Workout Volume is Killing Your Gains!


What’s up, guys? Jeff Cavaliere, ATHLEANX.com. Today I’m probably going to ruffle a few feathers
because I’m going to show you how volume and training volume is killing your gains. You’ve probably heard exactly the opposite. You’ve heard ‘more training volume is the
key; volume is what drives hypertrophy’. But I will tell you this: I know there will
be a lot of strength coaches, trainers, and even longtime trainees who are going to say
“Thank you, Jeff, for finally making this video” because a lot of people who are in
this industry realize that volume and the focus on volume is a 2019 version of functional
training. The obsession to run and balance with one
leg on a BOSU ball, lifting a weight in the other hand didn’t really lead to a lot of
carry over to anything functional. It was a buzzword. It was overused. The same thing is happening here. Volume is not, in isolation, going to be that
important because what you need to do at all times, is consider it in context along with
intensity. We’re going to talk about this because there
are a few scenarios here. What we do is, people say “God, I hear if
volume is the driver, we know these are linked. Intensity could come down. I could trade in some intensity for volume
and get the same results, really driving hypertrophy.” That’s what has me shaking my head because
there’s a reason why people have adopted this. It’s easier. Anybody could add more volume in the gym without
having to add more intensity. Intensity should read to you as ‘effort’. Effort is irreplaceable. Effort is linked to this training volume. This volume becomes significant when effort
and intensity is considered as well. Because they’re linked there is this setup
here, much like supply and demand, and the concept of supply and demand that, as volume
gets high, training intensity needs to come down in order to allow you to recover between
sessions. The same thing if the intensity were to get
high your volume would come down in order to allow you to get back in the gym again
for the next session, and the next session. But what happens in specific instances? Well, the newbie hears about this and they
run to the gym, they’re probably doing a bro-split, and I’ve pointed out before that it’s not
necessarily that you can’t do any good out of a bro-split. You can if you know how to do it in a smarter
way, but let’s say in a suboptimal way they’re doing a bro-split. They head to the gym, they’re doing chest,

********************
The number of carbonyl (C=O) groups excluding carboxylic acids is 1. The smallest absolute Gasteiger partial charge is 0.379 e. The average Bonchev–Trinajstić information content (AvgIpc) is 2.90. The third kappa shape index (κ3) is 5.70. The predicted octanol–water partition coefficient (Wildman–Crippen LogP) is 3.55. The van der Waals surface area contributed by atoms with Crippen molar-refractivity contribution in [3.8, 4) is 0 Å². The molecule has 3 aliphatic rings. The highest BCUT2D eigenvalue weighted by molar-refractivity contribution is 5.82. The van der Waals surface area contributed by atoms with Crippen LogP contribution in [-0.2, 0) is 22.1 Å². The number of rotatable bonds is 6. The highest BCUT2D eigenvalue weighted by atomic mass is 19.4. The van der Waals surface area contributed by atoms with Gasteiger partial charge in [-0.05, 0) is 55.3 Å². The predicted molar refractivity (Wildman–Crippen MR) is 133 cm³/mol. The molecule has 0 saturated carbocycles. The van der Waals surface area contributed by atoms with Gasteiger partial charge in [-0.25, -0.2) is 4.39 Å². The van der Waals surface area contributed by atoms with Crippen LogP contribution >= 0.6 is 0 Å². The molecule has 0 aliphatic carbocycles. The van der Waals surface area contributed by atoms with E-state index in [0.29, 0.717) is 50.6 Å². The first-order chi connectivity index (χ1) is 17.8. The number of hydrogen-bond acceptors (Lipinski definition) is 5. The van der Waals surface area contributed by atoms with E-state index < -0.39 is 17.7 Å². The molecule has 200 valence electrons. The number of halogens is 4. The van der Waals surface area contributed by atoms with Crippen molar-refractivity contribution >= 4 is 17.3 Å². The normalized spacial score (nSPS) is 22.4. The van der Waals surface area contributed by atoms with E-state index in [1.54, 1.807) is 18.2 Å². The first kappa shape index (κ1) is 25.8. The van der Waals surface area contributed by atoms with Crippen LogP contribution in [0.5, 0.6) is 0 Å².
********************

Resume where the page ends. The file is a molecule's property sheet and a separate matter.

and they add what used to be 10 sets for chest, or 12 sets for chest, and they’re now doing
20 or 24 sets for chest. At the expense of what? Intensity. I don’t care who you are, if you’re a natural
lifter, as you start to add that kind of volume something is going to suffer. The quality of the sets that you’re doing
are going to go down over the course of that workout. What might have been good in the first two,
three, five, six sets is not going to look the same way when you get toward set 16, 18,
20, and 22. Much like the concept I’ve covered here before
in “Three Sets of 12 is Killing Your Gains”, where we break down the quality of an individual
set, if we’re holding back in order to hit a number – the volume number of 20 or 24,
in that example – and we’re holding back the quality of what we do down here we’re
wasting our time in the gym. Guys, I promise you that. It’s a waste of time. The irony is that research shows you really
don’t need that many quality sets to create muscle protein synthesis. The spark for muscle hypertrophy. You don’t. You need somewhere between 4 to 10 sets of
high-quality work. But high quality has nothing to do with volume. The quality is driven by the intensity. So, let’s say someone with more training experience
says “I’m not doing bro-splits anymore. I’ve been told to do total body training three
times a week or two times a week” or whatever the scenario might be. Push, pull, legs. I’ve split it up differently. They realize that I don’t have to put this
all on one day. They realize that volume isn’t necessarily
looked at in a microcycle of a day, but extrapolated over the course of at least a week, but multiple
weeks. So, I can get my volume in over time. What they’ll do is split this up. They’ll hit their volume across multiple days. So what might be a total of 20 or 24 sets
of a specific target, whatever you’re trying to target here using the same total as an
example, it would break down into 7, 7, and 7, or even 5, 5, and 5 on a little bit of
a lower end. Realizing that they can re-hit this muscle